Date of Award

6-2022

Document Type

Dissertation

Degree Name

Doctor of Philosophy (PhD)

Department

Biological Sciences

Committee Chair/Advisor

Christopher L. Parkinson

Committee Member

Margaret Ptacek

Committee Member

Samantha A. Price

Committee Member

Jason L. Brown

Abstract

Competition is a critical selective force for diversification; however, empirical studies on its role promoting differentiation of adaptive phenotypes have largely been limited to small spatial and taxonomic scales. Here, we test the effect of competition on the evolution of pitviper venoms – a cross-continental radiation of venomous snakes each with tens to hundreds of individual toxins varying in expression, composition, and overall complexity among species. By inferring a novel phylogenomic tree and reconstructing the biogeography of the Viperidae, we demonstrate a rapid radiation occurred upon invasion of the New World. Using >500 venom gland transcriptomes and phylogenetic comparative modeling, we reveal that venom phenotypes diverge when multiple species coexist in a given area through time via positive diversity dependence. Furthermore, we find that pitviper communities have evolved to maximize functional diversity despite comparatively low phylogenetic diversity, suggesting an evolutionary response of venom rather than communities accumulating phylogenetically diverse species. Together, these findings support competition as a likely selective pressure driving venom diversification in pitvipers.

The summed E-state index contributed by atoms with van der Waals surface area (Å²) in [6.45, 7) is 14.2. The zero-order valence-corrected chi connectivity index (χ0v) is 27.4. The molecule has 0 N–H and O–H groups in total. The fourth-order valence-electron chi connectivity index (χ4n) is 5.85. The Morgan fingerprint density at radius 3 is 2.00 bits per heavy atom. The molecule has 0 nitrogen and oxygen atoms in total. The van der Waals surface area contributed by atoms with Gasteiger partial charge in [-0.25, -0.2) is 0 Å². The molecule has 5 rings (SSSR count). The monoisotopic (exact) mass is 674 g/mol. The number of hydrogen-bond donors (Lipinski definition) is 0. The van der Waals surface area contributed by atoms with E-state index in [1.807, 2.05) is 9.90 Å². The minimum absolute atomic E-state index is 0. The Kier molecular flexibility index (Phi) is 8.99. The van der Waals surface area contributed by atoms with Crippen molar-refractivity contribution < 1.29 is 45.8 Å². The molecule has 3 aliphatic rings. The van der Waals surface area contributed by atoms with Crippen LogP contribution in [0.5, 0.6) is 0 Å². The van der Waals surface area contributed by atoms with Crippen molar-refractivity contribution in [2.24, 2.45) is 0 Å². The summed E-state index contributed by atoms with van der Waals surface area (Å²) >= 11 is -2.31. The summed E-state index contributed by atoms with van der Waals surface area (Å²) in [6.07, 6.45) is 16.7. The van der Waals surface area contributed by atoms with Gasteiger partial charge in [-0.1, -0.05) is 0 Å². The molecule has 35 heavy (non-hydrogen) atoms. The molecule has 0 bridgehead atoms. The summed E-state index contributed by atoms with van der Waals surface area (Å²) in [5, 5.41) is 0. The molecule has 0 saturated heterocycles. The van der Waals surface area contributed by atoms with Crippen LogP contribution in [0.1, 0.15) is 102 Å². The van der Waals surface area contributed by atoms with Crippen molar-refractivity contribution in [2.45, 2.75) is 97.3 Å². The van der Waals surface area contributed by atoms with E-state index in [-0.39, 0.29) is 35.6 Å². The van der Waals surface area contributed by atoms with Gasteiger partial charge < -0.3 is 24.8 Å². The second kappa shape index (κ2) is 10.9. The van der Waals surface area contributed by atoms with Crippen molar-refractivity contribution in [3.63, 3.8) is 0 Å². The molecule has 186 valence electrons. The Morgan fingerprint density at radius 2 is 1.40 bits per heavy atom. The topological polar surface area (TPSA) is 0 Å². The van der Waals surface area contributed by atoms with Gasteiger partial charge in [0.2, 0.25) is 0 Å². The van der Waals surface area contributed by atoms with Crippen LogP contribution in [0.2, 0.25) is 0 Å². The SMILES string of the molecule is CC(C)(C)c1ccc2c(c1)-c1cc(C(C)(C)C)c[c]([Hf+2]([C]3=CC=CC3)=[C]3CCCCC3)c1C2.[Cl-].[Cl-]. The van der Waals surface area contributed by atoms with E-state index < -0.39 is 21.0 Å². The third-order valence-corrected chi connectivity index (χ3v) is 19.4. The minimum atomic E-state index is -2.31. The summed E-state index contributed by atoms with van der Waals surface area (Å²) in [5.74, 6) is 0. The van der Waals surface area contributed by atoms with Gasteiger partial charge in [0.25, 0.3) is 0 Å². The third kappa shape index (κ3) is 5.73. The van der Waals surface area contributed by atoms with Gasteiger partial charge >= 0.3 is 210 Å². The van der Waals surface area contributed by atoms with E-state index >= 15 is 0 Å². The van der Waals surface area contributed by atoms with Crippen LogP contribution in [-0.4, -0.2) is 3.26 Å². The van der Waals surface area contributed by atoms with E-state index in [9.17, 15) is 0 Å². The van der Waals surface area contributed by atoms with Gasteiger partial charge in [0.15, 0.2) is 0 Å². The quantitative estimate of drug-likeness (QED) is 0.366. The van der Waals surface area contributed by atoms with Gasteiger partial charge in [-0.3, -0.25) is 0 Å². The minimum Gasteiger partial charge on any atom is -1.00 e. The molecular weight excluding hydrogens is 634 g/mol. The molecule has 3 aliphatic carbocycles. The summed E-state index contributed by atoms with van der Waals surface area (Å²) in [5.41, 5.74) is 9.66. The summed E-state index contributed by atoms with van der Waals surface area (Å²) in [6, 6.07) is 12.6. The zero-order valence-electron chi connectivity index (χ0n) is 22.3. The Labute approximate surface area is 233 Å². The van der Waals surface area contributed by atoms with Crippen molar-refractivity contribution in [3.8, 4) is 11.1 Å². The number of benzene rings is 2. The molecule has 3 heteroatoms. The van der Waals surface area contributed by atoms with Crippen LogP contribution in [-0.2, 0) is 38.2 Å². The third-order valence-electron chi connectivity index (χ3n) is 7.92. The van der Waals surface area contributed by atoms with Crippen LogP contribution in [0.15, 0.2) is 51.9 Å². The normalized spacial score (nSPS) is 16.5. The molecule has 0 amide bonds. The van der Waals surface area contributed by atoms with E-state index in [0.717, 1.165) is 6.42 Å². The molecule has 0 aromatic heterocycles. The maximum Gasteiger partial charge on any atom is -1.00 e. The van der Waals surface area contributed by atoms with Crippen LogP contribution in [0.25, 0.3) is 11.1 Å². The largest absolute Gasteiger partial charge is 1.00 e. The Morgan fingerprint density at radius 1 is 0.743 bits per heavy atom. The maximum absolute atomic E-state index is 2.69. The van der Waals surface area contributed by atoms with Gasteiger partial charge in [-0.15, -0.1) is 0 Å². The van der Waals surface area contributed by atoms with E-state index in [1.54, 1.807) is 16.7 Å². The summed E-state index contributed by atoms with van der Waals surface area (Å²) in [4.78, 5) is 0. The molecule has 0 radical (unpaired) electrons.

appendixA.pdf (610 kB)
Appendix A

appendixB.xlsx (10 kB)
Appendix B

appendixC.xlsx (17 kB)
Appendix C

Author ORCID Identifier

0000-0002-8229-5951

Available for download on Friday, August 11, 2023

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